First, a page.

Growing up, there was a teacher named Mrs. DePinho who taught me how to weave using a clementine box during arts and crafts class. She was a patient and kind person and even though I had sticky fingers from all the junk food I’d be eating at recess, she found it added ‘character’ to my skill. She was always encouraging me to dive into my imagination and create whatever I could think of. I did just that and I always showed her what I was creating, whether it was an utterly ridiculous piece of work or just whatever a nine year-old could create at that age. Then one day we had a supply teacher instead of Mrs. DePinho who we suddenly observed was missing for a few weeks. Her absence was later announced by faculty notifying us that she had been sick and wouldn’t be returning to school which was heartbreaking to me because I wanted to show her the crochet piece I had made for my mother and basically, get her approval if it looked good.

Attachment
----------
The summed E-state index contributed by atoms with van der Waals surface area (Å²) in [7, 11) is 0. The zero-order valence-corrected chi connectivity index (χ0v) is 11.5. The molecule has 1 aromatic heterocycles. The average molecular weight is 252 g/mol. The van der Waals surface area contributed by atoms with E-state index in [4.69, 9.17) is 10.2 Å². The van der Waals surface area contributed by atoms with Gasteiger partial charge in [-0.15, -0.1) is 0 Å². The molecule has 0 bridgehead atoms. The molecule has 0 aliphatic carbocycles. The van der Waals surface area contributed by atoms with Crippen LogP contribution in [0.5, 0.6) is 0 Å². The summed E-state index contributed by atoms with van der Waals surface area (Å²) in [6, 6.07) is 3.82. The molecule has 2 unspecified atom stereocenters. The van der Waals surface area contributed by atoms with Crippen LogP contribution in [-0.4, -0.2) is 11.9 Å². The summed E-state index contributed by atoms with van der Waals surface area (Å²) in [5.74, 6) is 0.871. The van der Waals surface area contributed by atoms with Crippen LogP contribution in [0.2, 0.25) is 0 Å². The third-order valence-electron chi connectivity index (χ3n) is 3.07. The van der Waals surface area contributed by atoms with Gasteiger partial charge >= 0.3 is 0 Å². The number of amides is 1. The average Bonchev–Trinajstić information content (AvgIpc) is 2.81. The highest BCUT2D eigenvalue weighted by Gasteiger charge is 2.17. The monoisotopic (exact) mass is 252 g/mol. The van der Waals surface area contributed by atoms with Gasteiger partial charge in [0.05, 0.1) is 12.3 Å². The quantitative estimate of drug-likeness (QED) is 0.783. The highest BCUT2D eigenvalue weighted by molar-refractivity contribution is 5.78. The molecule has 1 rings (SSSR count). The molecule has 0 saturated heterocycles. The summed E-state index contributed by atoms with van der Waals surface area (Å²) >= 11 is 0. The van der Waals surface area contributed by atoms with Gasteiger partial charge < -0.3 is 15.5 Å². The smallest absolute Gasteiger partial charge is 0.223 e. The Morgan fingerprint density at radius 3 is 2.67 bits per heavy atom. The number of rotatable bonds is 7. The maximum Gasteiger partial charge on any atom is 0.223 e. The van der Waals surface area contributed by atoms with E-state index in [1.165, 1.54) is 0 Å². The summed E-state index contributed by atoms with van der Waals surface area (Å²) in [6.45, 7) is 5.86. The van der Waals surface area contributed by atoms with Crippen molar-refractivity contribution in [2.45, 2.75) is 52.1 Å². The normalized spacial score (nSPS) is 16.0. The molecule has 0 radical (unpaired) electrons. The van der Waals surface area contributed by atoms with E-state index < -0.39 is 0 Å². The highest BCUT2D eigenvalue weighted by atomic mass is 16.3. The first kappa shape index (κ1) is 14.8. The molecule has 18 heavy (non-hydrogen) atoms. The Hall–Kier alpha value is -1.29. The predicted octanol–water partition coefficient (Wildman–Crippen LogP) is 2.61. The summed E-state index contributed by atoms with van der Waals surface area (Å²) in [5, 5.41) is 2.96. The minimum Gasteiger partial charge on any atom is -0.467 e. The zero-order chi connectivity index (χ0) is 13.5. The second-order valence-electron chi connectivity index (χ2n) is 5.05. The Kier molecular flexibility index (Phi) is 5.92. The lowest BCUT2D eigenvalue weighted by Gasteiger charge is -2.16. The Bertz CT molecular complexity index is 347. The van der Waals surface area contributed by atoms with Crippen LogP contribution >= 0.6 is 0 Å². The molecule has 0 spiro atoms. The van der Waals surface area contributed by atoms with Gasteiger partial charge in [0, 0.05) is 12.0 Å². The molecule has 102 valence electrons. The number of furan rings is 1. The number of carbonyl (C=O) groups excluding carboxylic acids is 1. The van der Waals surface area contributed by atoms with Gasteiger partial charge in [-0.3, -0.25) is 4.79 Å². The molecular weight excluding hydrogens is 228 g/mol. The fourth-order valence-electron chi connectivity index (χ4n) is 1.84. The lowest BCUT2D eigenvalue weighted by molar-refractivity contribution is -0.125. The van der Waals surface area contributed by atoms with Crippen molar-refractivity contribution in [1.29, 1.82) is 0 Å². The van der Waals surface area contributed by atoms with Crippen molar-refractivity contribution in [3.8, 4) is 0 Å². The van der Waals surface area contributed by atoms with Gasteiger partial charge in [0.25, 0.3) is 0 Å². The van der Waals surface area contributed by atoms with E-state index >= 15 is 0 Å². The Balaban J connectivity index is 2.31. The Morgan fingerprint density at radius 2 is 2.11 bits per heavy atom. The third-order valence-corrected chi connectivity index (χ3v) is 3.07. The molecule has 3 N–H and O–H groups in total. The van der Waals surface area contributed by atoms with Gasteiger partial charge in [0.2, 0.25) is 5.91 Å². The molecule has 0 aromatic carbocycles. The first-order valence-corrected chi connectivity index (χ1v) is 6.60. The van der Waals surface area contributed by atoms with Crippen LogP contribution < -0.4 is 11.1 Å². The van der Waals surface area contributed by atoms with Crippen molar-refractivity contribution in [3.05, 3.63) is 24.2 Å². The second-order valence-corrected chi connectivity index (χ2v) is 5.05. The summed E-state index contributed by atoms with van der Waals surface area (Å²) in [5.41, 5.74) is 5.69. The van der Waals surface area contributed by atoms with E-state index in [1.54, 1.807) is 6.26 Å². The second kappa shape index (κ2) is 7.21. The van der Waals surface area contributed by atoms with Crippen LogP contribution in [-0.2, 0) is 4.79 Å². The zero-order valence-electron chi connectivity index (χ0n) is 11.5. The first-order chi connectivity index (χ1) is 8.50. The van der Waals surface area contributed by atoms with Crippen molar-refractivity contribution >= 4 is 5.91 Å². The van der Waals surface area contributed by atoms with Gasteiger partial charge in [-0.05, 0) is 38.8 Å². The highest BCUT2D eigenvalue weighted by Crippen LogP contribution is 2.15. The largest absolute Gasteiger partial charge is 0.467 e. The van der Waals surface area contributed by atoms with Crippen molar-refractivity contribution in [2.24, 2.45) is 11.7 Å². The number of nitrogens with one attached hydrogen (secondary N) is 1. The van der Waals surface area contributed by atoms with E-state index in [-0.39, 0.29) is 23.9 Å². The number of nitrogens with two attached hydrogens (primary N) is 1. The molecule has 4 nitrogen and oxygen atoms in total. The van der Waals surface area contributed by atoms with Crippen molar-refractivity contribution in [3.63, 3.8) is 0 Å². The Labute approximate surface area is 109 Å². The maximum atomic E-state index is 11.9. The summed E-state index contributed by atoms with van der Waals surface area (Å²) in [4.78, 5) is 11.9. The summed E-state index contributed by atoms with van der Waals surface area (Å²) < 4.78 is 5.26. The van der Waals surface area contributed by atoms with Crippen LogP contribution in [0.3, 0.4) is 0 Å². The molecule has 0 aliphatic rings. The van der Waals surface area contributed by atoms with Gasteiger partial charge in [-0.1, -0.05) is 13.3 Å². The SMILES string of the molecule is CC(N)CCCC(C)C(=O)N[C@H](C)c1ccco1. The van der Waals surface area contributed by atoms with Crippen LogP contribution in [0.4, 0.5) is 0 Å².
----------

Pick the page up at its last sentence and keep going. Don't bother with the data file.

Weeks had gone by, even months and still no sign of Mrs. DePinho. As a child, we don’t notice the passage of time or put any meaning to someone’s absence because it doesn’t matter in our world. We have no worries and just care to play on the swings, under the warm sun. However, soon enough, time suddenly came to a standstill and our school held an assembly to announce that they had lost a member of their staff and that Mrs. DePinho had died. She was suffering from breast cancer and though I did not know the exact details then, I remember the word “cancer” because after class, our teacher was talking to us about life and death and how cancer plays a part in it sometimes. I remember I cried a bit but was more confused about why something so terrible was even a part of our lives. Why was cancer even existent? What is its purpose? Why didn’t doctors just get it out?